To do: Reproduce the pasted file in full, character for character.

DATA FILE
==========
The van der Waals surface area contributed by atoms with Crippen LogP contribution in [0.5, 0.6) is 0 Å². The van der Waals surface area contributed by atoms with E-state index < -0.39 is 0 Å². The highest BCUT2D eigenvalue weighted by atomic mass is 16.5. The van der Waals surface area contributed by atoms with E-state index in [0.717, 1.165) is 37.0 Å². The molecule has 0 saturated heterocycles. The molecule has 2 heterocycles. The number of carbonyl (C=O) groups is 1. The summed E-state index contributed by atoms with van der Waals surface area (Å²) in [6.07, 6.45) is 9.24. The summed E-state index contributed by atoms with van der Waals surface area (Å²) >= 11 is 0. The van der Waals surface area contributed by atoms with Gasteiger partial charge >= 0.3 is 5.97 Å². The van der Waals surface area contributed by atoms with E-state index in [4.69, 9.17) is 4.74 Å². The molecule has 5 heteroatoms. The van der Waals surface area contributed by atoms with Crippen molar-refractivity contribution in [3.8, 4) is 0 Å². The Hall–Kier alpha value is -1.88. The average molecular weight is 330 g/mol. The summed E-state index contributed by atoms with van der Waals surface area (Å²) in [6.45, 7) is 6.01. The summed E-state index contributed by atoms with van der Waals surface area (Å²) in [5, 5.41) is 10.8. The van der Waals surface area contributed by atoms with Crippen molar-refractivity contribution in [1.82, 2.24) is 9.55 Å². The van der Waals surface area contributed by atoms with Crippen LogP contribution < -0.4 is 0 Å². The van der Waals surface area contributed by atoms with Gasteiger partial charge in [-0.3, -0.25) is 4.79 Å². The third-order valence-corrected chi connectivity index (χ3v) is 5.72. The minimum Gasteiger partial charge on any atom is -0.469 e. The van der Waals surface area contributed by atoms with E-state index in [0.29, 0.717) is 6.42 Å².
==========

The van der Waals surface area contributed by atoms with Crippen LogP contribution in [0.5, 0.6) is 0 Å². The van der Waals surface area contributed by atoms with E-state index < -0.39 is 0 Å². The highest BCUT2D eigenvalue weighted by atomic mass is 16.5. The van der Waals surface area contributed by atoms with E-state index in [0.717, 1.165) is 37.0 Å². The molecule has 0 saturated heterocycles. The molecule has 2 heterocycles. The number of carbonyl (C=O) groups is 1. The summed E-state index contributed by atoms with van der Waals surface area (Å²) in [6.07, 6.45) is 9.24. The summed E-state index contributed by atoms with van der Waals surface area (Å²) >= 11 is 0. The van der Waals surface area contributed by atoms with Gasteiger partial charge >= 0.3 is 5.97 Å². The van der Waals surface area contributed by atoms with E-state index in [4.69, 9.17) is 4.74 Å². The molecule has 5 heteroatoms. The van der Waals surface area contributed by atoms with Crippen molar-refractivity contribution in [3.8, 4) is 0 Å². The Hall–Kier alpha value is -1.88. The average molecular weight is 330 g/mol. The summed E-state index contributed by atoms with van der Waals surface area (Å²) in [6.45, 7) is 6.01. The summed E-state index contributed by atoms with van der Waals surface area (Å²) in [5, 5.41) is 10.8. The van der Waals surface area contributed by atoms with Crippen molar-refractivity contribution in [1.82, 2.24) is 9.55 Å². The van der Waals surface area contributed by atoms with Crippen LogP contribution < -0.4 is 0 Å². The van der Waals surface area contributed by atoms with Gasteiger partial charge in [-0.3, -0.25) is 4.79 Å². The third-order valence-corrected chi connectivity index (χ3v) is 5.72. The minimum Gasteiger partial charge on any atom is -0.469 e. The van der Waals surface area contributed by atoms with E-state index in [0.29, 0.717) is 6.42 Å².